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HOBDAY, WILLIAM ARMFIELD (1771–1831), portrait-painter, was born in 1771 at Birmingham, where his father was a manufacturer. Showing a capacity for drawing, he was sent to London when still a boy, and articled to an engraver named Barney, with whom he remained six years, studying at the same time in the Royal Academy schools. He then established himself in Charles Street, near the Middlesex Hospital, as a painter of miniatures and watercolour portraits, and commenced to exhibit at the Royal Academy in 1794. He was fortunate in soon securing a fashionable clientele, married, and in 1800 removed to Holles Street, Cavendish Square, where, supported largely by his father, he lived for a short time in a recklessly expensive style.

In 1804 he left London for Bristol , where for some years he was largely employed in painting the portraits of officers embarking for the seat of war in the Peninsula. Though Hobhouse he thus earned large sums, he continued to be extravagant and in difficulties. In 1817, after the close of the war, Hobday returned to the metropolis, and took a large house in Broad Street, City, hoping to renew his earlier artistic and social connections; but in this he was disappointed, though patronised by Baron Rothschild, for whom he painted a family group at the price of a thousand guineas. In 1821 he removed to 54 Pall Mall, which had large galleries attached to it; and after a disastrous speculation in a panoramic exhibition, called the 'Poecilorama,' at the Egyptian Hall, he opened these galleries for the sale of pictures on commission. Though supported by all the leading English and many French artists, the venture proved a complete failure, and in 1820 Hobday became a bankrupt. He died 17 Feb. 1831, having lost his wife two years previously. Throughout his chequered career he was a constant exhibitor at the Royal Academy, frequently contributing during his residence at Bristol.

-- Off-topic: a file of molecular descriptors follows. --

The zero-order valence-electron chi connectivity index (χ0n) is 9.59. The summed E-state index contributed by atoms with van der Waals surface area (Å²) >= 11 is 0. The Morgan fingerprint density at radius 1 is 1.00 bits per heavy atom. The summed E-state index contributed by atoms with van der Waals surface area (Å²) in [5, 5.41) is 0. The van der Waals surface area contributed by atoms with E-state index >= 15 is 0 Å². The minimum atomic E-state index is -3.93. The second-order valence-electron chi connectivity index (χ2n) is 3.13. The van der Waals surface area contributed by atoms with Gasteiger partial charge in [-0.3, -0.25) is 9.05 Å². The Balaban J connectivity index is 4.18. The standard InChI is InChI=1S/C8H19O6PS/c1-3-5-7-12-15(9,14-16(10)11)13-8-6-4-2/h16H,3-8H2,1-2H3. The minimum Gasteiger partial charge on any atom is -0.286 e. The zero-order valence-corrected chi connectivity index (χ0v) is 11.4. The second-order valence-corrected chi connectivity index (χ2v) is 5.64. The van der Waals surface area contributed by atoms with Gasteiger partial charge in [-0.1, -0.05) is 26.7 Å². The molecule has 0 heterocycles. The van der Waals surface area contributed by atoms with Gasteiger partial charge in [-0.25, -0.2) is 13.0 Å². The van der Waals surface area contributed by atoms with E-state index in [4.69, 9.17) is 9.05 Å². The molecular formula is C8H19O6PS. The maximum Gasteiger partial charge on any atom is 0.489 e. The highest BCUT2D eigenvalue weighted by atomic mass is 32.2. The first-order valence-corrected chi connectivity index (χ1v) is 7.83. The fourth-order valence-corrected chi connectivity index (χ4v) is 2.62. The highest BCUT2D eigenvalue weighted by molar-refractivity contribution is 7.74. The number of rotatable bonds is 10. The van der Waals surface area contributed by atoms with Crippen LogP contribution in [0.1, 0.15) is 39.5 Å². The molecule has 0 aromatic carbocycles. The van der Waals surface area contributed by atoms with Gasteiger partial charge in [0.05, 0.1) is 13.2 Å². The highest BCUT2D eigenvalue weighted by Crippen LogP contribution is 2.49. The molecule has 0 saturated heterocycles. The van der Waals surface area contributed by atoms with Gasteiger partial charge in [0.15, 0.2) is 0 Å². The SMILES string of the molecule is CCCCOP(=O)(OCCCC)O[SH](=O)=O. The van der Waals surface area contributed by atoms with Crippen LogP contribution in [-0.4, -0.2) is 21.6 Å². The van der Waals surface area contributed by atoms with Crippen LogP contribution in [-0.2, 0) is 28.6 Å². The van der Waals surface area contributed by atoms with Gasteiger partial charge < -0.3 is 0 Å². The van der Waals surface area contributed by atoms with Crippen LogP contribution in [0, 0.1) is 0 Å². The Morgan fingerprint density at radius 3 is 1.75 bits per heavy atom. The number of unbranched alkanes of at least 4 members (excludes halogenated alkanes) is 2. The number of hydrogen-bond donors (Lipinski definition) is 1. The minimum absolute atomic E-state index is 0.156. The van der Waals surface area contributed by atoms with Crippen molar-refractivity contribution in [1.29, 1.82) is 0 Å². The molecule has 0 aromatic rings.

In 1819 he sent a portrait of the Duke of Sussex; his best work was a picture of Carolus the hermit of Tong. His portrait of Miss Biggs in the charahter of Cora, and that of Richard Reynolds, the Bristol philanthropist, have been engraved, the latter by W. Sharp. He was always well patronised, and obtained good prices for his works, but the quality of his art suffered greatly from his restless and improvident habits.

[A long memoir of Hobday will be found in Arnold's Library of the Fine Arts, ii. 384; Redgrave's Dict. of Artists; Graves's Dict. of Artists, 1760-1880: Royal Academy Catalogues.]

F. M. O'D.